Earlier in the week I posted about how I reached six CEO’s in one week via Social Media.
Reaching the CEO’s was great, however, wasn’t the main point of the exercise.
The main point was to spend an hour or so with each of them and learn something. Learn anything. After all, it is far less than 1% of us that will become a CEO in our lifetime so the rare air that is spoken amongst them is valuable insight.
Once again, I will not name who I had the honor of spending time with. I will share a few pieces though that I think are valuable to everyone. There were several themes that came up in most of the conversations and even a few that each CEO stated were critical the success of his/her organization.
Here they are:
1) Never stifle idea sharing. Each and every CEO stated this in some form when I asked “What is one thing you can never do in a successful company?” Ideas are what continue to grow an organization and not allowing for the comfortable flow of them is brutal on the growth of a company. The biggest take away from this was to allow the ideas from all levels of the organization. As one CEO put it best “I want ideas from everyone, especially the newest team members. After all, they don’t know the rules yet so they don’t have a bias towards what they think they cannot do.”
2) Dump protocol. Spend time with members from all facets of the team. I was surprised at the responses I received when I asked “What does your protocol look like and how important is it to your organization?” All of them without hesitation blasted the idea of using formal protocols in management and ultimately positioned it as an outdated concept. It relates back to #1 and if too much protocol is in place, you stifle flow of ideas. Realistically we all know that there has to be some protocol in place for approvals and such but it is appearing that our socially engaged world is breaking down the protocols of communication.
3) Read and encourage learning, growth. This one wasn’t a surprise to me and it came from the question “What is one trait that you think it is important for a leader to impress on his/her team?” There are many stats out there that show that the most successful people in their careers read at least one non-fiction book a month. Additionally they journal, write and network regularly to share and learn.
4) Leave work. Travel. Four out of my six CEO’s brought this up when asked “What is critical to staying successful in the long term, no matter the position?” Interesting was that most felt you had to disconnect and re-energize. One CEO stated it very well. “We are more connected to our work than ever before. We only have 24 hours in a day, and since we cannot produce extra time, that means we are pulling time away from other aspects of our life like family. That is a mistake and a leadership failure. Get away from work. Travel. Be with your family. You will be a better leader, employee and spouse.”
5) Spend time with leaders in other industries. Five out six CEO’s offered a version of this when asked “Outside of reading and more in the line of social connection, how do you garner new insight into a rapidly changing marketplace?” Now that I look back at it, the question was kind of a set up but the idea is there. Other industries open your eyes up to different ways of doing things. It doesn’t pigeon hole you into the same ole way of doing things. Sales 2.0 is a perfect example of this. A sales system once used for a very specific portion of the tech industry, is now considered a viable and strong selling model across a broad spectrum of industries. Without leaders meeting with other industries, this would not have been realized.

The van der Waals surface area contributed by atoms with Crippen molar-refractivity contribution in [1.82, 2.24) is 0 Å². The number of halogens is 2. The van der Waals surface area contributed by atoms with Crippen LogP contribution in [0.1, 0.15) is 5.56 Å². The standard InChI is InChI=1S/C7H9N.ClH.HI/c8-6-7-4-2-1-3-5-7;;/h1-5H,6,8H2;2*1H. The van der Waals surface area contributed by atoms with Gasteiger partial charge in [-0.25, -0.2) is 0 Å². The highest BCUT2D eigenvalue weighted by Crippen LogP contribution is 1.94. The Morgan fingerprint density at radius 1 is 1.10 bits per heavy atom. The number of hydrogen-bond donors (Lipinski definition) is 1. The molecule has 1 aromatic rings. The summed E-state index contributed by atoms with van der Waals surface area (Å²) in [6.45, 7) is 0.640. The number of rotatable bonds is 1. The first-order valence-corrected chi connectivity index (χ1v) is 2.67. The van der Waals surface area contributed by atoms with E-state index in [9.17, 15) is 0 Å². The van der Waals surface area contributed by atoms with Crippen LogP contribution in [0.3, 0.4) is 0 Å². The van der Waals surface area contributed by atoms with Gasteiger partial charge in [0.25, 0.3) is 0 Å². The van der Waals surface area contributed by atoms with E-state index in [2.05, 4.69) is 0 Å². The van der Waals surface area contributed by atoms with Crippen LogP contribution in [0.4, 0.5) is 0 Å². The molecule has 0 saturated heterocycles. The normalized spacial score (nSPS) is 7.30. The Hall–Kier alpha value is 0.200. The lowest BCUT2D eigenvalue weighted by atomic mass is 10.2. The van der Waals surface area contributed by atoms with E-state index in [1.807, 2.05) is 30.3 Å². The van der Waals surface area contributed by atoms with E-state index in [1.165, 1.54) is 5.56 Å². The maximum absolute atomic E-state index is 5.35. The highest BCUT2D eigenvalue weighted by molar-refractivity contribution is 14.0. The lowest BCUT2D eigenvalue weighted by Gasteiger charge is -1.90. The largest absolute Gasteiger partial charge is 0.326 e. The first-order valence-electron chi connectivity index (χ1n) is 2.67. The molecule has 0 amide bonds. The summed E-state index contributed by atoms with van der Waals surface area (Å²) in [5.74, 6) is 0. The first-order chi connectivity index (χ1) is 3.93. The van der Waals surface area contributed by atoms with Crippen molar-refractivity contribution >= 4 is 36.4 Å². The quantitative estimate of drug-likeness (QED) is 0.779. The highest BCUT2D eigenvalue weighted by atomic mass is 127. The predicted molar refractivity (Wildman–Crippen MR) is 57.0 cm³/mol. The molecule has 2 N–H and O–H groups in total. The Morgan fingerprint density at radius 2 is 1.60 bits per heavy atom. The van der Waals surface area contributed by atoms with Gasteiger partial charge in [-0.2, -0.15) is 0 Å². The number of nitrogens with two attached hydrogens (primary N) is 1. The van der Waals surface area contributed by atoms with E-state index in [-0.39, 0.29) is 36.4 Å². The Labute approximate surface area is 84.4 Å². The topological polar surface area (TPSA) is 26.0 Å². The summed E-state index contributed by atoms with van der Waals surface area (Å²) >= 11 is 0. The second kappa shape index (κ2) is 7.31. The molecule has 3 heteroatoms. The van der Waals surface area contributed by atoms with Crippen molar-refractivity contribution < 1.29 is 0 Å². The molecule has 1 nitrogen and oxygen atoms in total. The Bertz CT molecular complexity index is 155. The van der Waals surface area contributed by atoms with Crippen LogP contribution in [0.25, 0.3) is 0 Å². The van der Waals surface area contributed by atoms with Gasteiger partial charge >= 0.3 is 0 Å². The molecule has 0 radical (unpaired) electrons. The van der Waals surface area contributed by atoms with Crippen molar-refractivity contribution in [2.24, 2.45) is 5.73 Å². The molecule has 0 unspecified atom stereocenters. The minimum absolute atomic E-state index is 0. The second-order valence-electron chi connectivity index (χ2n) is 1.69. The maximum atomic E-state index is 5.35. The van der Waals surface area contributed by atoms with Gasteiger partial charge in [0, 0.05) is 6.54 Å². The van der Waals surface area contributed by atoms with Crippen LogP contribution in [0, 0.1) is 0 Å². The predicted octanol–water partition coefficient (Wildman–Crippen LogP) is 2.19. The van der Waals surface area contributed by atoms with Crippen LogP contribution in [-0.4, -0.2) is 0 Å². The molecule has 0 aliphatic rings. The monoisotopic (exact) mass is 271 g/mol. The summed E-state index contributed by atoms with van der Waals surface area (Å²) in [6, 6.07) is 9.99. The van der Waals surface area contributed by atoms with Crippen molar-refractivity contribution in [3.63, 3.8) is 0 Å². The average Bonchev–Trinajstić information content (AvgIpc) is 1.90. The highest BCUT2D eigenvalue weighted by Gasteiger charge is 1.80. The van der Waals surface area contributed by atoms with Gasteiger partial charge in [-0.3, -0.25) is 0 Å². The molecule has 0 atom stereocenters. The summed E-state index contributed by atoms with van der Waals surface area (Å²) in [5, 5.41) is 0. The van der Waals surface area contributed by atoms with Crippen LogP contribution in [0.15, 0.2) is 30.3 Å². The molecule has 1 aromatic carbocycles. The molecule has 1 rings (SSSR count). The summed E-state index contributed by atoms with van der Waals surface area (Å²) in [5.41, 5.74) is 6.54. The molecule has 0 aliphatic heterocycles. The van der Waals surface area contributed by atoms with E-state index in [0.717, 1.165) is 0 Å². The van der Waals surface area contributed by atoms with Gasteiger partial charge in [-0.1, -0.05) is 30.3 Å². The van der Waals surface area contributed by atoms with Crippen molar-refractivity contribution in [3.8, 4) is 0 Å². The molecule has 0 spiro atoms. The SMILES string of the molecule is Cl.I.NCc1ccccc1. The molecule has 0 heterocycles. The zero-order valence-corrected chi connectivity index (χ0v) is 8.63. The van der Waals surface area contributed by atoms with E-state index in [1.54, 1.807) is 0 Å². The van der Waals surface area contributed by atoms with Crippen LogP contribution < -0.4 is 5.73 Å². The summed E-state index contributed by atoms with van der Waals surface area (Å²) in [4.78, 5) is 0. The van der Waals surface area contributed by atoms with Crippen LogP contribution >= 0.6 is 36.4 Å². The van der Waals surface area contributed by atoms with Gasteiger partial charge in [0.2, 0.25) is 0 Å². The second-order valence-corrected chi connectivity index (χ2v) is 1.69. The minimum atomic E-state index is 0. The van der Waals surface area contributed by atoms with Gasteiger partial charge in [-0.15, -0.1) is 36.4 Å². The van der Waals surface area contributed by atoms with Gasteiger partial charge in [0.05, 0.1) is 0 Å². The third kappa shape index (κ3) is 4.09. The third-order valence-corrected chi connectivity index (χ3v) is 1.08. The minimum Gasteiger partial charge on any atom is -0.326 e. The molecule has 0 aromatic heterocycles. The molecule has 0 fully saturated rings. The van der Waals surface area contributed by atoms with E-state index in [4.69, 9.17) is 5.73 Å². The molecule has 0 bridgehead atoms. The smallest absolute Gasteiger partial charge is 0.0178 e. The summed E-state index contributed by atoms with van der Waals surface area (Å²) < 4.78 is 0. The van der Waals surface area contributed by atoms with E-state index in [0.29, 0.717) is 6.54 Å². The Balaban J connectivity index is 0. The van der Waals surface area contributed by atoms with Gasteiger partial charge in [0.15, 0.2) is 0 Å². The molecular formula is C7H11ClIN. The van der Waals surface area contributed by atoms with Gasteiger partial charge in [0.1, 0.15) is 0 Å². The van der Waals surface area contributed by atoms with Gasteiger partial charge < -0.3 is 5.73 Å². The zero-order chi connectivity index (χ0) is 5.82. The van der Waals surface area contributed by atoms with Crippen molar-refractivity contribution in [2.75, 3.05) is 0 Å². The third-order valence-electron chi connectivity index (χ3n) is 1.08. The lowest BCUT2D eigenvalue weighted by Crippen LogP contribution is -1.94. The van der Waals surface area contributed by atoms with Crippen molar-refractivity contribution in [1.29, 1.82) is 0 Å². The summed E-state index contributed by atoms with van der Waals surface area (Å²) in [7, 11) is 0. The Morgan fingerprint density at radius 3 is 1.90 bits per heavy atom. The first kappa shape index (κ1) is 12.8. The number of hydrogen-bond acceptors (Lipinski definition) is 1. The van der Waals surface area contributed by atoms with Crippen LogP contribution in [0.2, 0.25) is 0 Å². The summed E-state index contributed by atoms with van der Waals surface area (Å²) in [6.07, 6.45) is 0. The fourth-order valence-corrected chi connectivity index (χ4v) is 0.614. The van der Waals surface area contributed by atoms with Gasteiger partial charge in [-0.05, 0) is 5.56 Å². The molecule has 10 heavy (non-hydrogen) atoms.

6) Let go of what works. I left this for last because a few CEO’s told me this and I was shocked at the answer as it is completely opposite of what we learn traditionally. I asked “For organizations to continue to grow the way markets operate now, what has to happen?” Answer “Let go of what works” came out of the first CEO and continued to appear throughout my meetings. This is totally a shot across the bow of Good to Great and any other primary source of business literature of the past 100 years, but it is powerful and right on if you really dig into it. The marketplace changes faster than it ever has. In some cases, instantly. A clothing company endorsing a major athlete can learn of a scandal via Twitter and by days end lose their most viable commodity. Now what? The message from the CEO’s was this. It is easy to sit on what is working at the moment but you will get burned. Always have a re-invention plan ready that you can execute in an instant. At the first glimpse of a shift, go with it. No hesitation. No regret. If you wait, you will sink. One CEO stated it well “Re-grouping or changing how you go to market is at minimum a six month time frame. To me, that is six months I can steal your clients if my plan is already in place and grow market share.”
Now, these were not all the lessons and insights I learned that day by any means and the bulk of my conversation wasn’t asking questions. It was connecting to new leaders and simply doing what we are talking about in #5. You see, I was a value added piece to them as well in that I could bring insight into my industry, especially Ed Tech and how it may fit in their world. That is what this is all about in the end.
Build your expertise. Learn how to share it. Reach out with it.
Your comments are welcomed.